Nov 11, 2013, 3:52 PM EDT
Before we get to the crux of the post, let’s go back in time a bit.
Zidlicky, an offensive type, had been a healthy scratch for three straight games under Mike Yeo, and the veteran blue-liner wasn’t happy about it.
“I can’t change my style,” said Zidlicky. “That’s what I know. That’s for sure. He wants to play easy hockey. I tried everything what he wants, but apparently it doesn’t work.”
Zidlicky was soon traded to New Jersey, where his “involved” play helped the Devils make it all the way to Stanley Cup Final.
“We would all love a game where you can skate it in, curl up and make a play every time,” he said. “That’s not the way the game is played. When we do have the opportunity to skate it in, we all have the green light to do it, but not at the risk of having a D gap up in your face, trying to make a cute play at the blue line, turning it over and having them come right back down on us.”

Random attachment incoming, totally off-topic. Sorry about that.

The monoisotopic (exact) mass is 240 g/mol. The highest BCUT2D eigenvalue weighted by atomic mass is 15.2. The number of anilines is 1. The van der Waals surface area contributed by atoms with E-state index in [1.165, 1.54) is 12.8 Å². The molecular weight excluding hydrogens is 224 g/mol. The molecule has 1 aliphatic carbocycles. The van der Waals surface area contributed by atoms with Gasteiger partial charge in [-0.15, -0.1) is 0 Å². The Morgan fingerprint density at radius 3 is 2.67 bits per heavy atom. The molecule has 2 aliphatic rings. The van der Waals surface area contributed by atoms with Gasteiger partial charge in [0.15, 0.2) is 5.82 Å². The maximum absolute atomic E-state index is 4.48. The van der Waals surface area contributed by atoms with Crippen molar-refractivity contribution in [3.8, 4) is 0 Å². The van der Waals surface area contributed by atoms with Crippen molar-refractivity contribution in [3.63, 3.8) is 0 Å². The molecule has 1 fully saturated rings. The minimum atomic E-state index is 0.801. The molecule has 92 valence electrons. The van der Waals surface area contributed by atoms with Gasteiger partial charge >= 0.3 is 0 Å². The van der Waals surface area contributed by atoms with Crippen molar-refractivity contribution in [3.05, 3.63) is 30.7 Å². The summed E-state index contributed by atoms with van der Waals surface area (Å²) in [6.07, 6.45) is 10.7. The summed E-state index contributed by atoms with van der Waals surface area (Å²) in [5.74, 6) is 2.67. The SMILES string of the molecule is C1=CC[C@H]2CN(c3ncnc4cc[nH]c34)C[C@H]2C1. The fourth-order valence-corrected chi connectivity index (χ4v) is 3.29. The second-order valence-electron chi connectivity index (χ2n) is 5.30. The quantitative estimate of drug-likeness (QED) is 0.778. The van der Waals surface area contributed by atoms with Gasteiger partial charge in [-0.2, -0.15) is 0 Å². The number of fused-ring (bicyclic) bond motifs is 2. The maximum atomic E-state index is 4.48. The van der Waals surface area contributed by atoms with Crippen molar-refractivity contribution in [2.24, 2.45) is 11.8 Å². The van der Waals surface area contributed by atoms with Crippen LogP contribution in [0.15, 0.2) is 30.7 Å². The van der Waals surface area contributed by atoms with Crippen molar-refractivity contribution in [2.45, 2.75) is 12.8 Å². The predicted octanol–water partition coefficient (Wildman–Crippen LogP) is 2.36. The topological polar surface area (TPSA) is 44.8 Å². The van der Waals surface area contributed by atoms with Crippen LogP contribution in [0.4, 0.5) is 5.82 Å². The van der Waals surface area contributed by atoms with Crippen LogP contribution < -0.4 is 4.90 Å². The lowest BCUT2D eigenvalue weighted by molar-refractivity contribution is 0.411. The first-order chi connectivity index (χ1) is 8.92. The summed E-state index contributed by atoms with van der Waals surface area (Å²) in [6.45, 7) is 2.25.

We didn’t speculate why that may be (the post was mostly about the Leafs and their ongoing puck-possession challenges), but per the CBC’s Elliotte Friedman, it turns out Yeo has come around to Zidlicky’s way of thinking.
“We weren’t going to take the next step, become a serious contender, unless we changed the way we played offensively,” Yeo said Sunday. “I have bit my lip a couple of times on the bench … but we’re going to live with the risk to get more reward.”
It may seem obvious that successfully carrying the puck into the attacking zone is preferable to dumping and chasing. Mike Babcock, for one, has been stressing the importance of possessing the puck for years; fortunately for the Red Wings, they’ve had the players to carry out his wishes.
Other coaches, however, have less tolerance for things like turnovers at the blue line, which is the major risk a team takes when it tries to carry the puck in.
Yeo, clearly, is trying to become more tolerant. And based on the Wild’s 10-4-4 record, that tolerance is paying off.
Not that the Wild are some sort of offensive juggernaut now — Minnesota ranks 18th in goals per game (2.61) — but that’s a slight improvement on last season (2.46) and a major improvement on 2011-12 when the team finished dead last in the NHL, averaging just 2.02 goals per game.
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